Hard hit Californian schools to get hit again

November 17, 2011 7:25:03 PM PST
The news just keeps getting worse for California schools. The Legislative Analyst's Office says schools are facing even more cuts because the state's revenue came up billions of dollars short. ABC7 looks at an East Palo Alto school that's already suffering, before it has to take yet another budget hit.

California public schools have been hit hard by the economy. On Thursday we saw what five years of budget cuts have done to Cesar Chavez Academy in East Palo Alto.

First, there are seven more kids in every classroom. The science lab is closed because the lab instructor was laid off. The computer lab sits empty -- there is no one to maintain them. There is no credentialed librarian. The school relies on volunteers.

"So we're missing a lot of our auxiliary staff, so anyone who is not in the classroom full-time has been cut pretty much," said school principal Amika Guillaume.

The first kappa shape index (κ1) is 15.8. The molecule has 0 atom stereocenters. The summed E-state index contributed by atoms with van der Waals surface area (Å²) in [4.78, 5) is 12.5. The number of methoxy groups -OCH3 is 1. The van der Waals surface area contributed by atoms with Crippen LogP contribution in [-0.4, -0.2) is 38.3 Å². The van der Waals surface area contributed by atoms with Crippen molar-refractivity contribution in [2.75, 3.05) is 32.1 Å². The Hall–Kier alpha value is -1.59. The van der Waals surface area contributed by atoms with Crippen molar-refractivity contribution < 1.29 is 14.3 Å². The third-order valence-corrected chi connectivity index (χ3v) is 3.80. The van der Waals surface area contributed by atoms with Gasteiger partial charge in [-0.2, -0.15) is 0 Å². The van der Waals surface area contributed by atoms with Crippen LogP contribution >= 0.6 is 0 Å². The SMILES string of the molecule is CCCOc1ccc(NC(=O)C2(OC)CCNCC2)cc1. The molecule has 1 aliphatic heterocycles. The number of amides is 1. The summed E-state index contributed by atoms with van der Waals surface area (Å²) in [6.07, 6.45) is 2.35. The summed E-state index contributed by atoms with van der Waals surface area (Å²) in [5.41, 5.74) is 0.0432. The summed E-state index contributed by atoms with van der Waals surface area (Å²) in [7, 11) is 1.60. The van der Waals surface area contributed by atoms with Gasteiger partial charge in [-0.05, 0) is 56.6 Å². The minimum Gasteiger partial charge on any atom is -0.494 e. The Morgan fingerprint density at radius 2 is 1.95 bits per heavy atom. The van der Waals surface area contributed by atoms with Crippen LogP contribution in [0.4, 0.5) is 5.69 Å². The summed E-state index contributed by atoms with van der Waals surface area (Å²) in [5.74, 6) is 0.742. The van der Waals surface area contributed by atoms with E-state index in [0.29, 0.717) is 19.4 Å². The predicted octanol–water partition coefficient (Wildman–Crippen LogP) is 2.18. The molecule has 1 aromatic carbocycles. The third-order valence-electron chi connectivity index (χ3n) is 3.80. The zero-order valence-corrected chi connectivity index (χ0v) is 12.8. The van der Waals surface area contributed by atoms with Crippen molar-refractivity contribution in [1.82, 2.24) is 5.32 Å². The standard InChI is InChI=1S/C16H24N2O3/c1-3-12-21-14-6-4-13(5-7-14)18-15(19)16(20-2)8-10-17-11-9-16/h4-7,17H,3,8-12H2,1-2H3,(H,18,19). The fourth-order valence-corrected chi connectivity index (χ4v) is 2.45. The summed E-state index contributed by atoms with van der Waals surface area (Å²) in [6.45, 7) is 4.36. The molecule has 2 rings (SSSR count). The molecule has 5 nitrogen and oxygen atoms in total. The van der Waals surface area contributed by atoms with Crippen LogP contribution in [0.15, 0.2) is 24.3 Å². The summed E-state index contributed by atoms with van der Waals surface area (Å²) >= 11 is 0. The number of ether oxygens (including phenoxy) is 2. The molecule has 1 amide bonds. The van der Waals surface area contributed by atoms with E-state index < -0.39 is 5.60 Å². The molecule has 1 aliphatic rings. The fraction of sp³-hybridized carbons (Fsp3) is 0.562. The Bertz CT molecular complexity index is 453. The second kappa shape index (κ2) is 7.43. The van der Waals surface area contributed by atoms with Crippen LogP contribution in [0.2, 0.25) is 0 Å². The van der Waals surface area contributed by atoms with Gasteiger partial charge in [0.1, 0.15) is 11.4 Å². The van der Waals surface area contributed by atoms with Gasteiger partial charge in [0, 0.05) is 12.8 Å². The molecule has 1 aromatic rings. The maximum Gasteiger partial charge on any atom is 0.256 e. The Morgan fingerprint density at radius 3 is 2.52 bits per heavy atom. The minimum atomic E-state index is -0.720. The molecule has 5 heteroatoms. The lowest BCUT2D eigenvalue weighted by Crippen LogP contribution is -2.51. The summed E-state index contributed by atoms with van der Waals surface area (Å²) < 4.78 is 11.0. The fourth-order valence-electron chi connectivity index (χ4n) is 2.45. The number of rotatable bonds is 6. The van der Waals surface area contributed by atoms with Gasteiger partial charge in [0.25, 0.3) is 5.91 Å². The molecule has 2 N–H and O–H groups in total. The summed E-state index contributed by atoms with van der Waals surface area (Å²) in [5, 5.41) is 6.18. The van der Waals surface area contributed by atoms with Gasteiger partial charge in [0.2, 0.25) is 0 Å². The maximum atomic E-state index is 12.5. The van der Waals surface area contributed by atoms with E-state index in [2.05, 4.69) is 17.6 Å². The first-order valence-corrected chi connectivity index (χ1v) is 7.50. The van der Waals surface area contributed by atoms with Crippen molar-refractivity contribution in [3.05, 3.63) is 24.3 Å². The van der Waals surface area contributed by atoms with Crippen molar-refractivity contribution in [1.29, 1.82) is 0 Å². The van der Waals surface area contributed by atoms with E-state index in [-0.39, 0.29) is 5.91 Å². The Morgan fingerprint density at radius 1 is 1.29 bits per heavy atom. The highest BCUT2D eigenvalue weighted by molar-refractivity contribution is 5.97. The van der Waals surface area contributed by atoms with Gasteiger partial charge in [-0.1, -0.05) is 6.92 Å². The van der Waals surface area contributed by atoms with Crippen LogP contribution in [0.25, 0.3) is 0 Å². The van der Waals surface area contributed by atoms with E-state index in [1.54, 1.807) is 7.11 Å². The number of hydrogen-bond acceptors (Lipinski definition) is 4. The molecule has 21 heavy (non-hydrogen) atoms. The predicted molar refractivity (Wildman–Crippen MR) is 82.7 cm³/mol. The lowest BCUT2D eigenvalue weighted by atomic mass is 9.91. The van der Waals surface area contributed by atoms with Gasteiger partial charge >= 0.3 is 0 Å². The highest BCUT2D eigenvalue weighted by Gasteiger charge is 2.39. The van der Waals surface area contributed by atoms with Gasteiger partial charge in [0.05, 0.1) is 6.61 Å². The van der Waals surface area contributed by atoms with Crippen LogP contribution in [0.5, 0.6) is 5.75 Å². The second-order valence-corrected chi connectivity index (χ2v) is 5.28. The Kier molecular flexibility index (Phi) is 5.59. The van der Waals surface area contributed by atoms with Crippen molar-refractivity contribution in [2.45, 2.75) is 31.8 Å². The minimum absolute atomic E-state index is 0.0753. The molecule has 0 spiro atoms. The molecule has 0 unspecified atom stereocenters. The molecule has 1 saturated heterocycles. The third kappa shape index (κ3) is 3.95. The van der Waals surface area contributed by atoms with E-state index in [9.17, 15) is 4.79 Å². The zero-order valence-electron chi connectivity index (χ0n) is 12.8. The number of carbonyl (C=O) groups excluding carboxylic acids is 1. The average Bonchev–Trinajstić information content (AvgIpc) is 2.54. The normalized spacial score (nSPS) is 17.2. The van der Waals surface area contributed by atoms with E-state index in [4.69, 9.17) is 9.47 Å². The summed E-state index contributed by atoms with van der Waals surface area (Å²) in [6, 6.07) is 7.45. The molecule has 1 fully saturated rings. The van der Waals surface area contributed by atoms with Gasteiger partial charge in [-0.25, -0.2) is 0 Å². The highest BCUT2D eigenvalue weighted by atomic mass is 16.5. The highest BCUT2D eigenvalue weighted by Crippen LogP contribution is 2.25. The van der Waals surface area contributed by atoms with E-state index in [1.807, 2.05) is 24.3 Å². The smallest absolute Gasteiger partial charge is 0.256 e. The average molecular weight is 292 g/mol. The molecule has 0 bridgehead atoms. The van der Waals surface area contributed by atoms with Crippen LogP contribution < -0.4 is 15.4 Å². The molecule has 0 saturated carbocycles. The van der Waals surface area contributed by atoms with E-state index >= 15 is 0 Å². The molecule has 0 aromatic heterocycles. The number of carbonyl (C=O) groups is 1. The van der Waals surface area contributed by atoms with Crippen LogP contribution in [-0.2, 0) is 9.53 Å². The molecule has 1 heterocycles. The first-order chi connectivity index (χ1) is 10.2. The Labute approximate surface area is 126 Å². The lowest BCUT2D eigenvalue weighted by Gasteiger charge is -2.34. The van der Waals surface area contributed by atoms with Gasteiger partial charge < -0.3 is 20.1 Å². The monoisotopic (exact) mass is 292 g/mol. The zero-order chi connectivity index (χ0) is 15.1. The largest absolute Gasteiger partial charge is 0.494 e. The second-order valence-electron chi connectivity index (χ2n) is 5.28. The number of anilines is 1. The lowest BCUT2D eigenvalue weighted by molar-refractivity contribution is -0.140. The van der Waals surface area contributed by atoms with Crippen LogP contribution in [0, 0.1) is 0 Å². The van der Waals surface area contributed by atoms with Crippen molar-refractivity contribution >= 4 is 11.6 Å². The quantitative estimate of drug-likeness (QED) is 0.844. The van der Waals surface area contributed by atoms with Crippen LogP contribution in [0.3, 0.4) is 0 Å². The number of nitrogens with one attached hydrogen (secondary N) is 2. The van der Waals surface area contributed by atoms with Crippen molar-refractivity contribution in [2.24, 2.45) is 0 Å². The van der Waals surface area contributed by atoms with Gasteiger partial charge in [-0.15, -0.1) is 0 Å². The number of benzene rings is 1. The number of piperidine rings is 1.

Here's what else has been cut: counselors, custodians and everyone who works at the school or for the school district has had to take five furlough days. With more budget cuts looming, some school districts are considering implementing even more furlough days.

"If these cuts go forward, many districts in California could have the shortest school year in the nation of 168 days," said Arun Ramanathan with Education Trust West, an education advocacy group.

Japan has 243 instructional days.

The legislative analyst says the state's revenue is expected to came up short by $3.7 billion. This will trigger $2 billion in cuts, $1.5 in public education alone by January.

"The building is on fire, but we as educators refuse to let the building burn so we keep coming up with innovative ways to tackle the problems," said teacher Clent Ingram.

"All of these different positions, say there were five people doing this job, now there is only one person now. These people are tired and they are working so hard and I'm nervous what would that look like if I had even less," said Guillaume.

Many educators are concerned with the long term effects on California's economy.

"When you think of education and you think of both K-12 and higher education taking the brunt of these cuts, this is the future of California's economy," said Ramanathan.